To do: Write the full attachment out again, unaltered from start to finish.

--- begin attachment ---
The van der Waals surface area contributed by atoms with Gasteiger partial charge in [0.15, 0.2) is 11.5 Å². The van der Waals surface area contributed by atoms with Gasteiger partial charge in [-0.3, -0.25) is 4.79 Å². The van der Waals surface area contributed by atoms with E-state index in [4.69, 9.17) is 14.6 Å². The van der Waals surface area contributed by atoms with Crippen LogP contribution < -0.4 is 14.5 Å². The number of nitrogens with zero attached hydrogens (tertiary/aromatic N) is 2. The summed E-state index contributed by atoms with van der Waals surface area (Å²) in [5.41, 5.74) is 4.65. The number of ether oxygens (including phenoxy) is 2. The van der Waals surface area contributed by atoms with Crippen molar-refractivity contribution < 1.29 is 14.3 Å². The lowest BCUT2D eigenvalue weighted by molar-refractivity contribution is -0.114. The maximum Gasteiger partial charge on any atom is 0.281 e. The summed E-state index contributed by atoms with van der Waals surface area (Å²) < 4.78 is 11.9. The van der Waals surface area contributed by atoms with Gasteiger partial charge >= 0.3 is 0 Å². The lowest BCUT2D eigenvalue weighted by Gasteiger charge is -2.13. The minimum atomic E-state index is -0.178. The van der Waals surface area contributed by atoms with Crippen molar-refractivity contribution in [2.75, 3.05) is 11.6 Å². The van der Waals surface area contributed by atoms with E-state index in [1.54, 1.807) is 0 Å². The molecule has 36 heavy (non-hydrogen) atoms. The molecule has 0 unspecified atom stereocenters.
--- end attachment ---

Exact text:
The van der Waals surface area contributed by atoms with Gasteiger partial charge in [0.15, 0.2) is 11.5 Å². The van der Waals surface area contributed by atoms with Gasteiger partial charge in [-0.3, -0.25) is 4.79 Å². The van der Waals surface area contributed by atoms with E-state index in [4.69, 9.17) is 14.6 Å². The van der Waals surface area contributed by atoms with Crippen LogP contribution < -0.4 is 14.5 Å². The number of nitrogens with zero attached hydrogens (tertiary/aromatic N) is 2. The summed E-state index contributed by atoms with van der Waals surface area (Å²) in [5.41, 5.74) is 4.65. The number of ether oxygens (including phenoxy) is 2. The van der Waals surface area contributed by atoms with Crippen molar-refractivity contribution < 1.29 is 14.3 Å². The lowest BCUT2D eigenvalue weighted by molar-refractivity contribution is -0.114. The maximum Gasteiger partial charge on any atom is 0.281 e. The summed E-state index contributed by atoms with van der Waals surface area (Å²) < 4.78 is 11.9. The van der Waals surface area contributed by atoms with Gasteiger partial charge >= 0.3 is 0 Å². The lowest BCUT2D eigenvalue weighted by Gasteiger charge is -2.13. The minimum atomic E-state index is -0.178. The van der Waals surface area contributed by atoms with Crippen molar-refractivity contribution in [2.75, 3.05) is 11.6 Å². The van der Waals surface area contributed by atoms with E-state index in [1.54, 1.807) is 0 Å². The molecule has 36 heavy (non-hydrogen) atoms. The molecule has 0 unspecified atom stereocenters.